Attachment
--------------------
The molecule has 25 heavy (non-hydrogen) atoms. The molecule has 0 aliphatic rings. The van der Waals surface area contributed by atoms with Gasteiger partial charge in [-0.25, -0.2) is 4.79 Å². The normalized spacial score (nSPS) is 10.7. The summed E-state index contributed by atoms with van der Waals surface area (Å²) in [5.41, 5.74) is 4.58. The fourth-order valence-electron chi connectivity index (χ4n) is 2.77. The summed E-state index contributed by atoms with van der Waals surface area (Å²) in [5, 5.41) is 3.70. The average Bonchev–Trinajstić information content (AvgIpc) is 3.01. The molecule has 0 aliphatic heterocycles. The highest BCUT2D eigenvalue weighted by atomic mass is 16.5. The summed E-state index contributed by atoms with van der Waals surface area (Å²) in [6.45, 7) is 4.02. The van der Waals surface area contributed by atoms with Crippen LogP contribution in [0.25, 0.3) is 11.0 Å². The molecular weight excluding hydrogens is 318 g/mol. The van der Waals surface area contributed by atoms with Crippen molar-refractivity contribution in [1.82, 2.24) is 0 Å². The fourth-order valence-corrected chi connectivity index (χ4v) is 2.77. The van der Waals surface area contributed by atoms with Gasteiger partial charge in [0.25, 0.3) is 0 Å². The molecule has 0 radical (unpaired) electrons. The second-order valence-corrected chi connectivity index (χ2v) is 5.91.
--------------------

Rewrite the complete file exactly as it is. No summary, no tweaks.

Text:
The molecule has 25 heavy (non-hydrogen) atoms. The molecule has 0 aliphatic rings. The van der Waals surface area contributed by atoms with Gasteiger partial charge in [-0.25, -0.2) is 4.79 Å². The normalized spacial score (nSPS) is 10.7. The summed E-state index contributed by atoms with van der Waals surface area (Å²) in [5.41, 5.74) is 4.58. The fourth-order valence-electron chi connectivity index (χ4n) is 2.77. The summed E-state index contributed by atoms with van der Waals surface area (Å²) in [5, 5.41) is 3.70. The average Bonchev–Trinajstić information content (AvgIpc) is 3.01. The molecule has 0 aliphatic heterocycles. The highest BCUT2D eigenvalue weighted by atomic mass is 16.5. The summed E-state index contributed by atoms with van der Waals surface area (Å²) in [6.45, 7) is 4.02. The van der Waals surface area contributed by atoms with Crippen LogP contribution in [0.25, 0.3) is 11.0 Å². The molecular weight excluding hydrogens is 318 g/mol. The van der Waals surface area contributed by atoms with Crippen molar-refractivity contribution in [1.82, 2.24) is 0 Å². The fourth-order valence-corrected chi connectivity index (χ4v) is 2.77. The van der Waals surface area contributed by atoms with Gasteiger partial charge in [0.25, 0.3) is 0 Å². The molecule has 0 radical (unpaired) electrons. The second-order valence-corrected chi connectivity index (χ2v) is 5.91.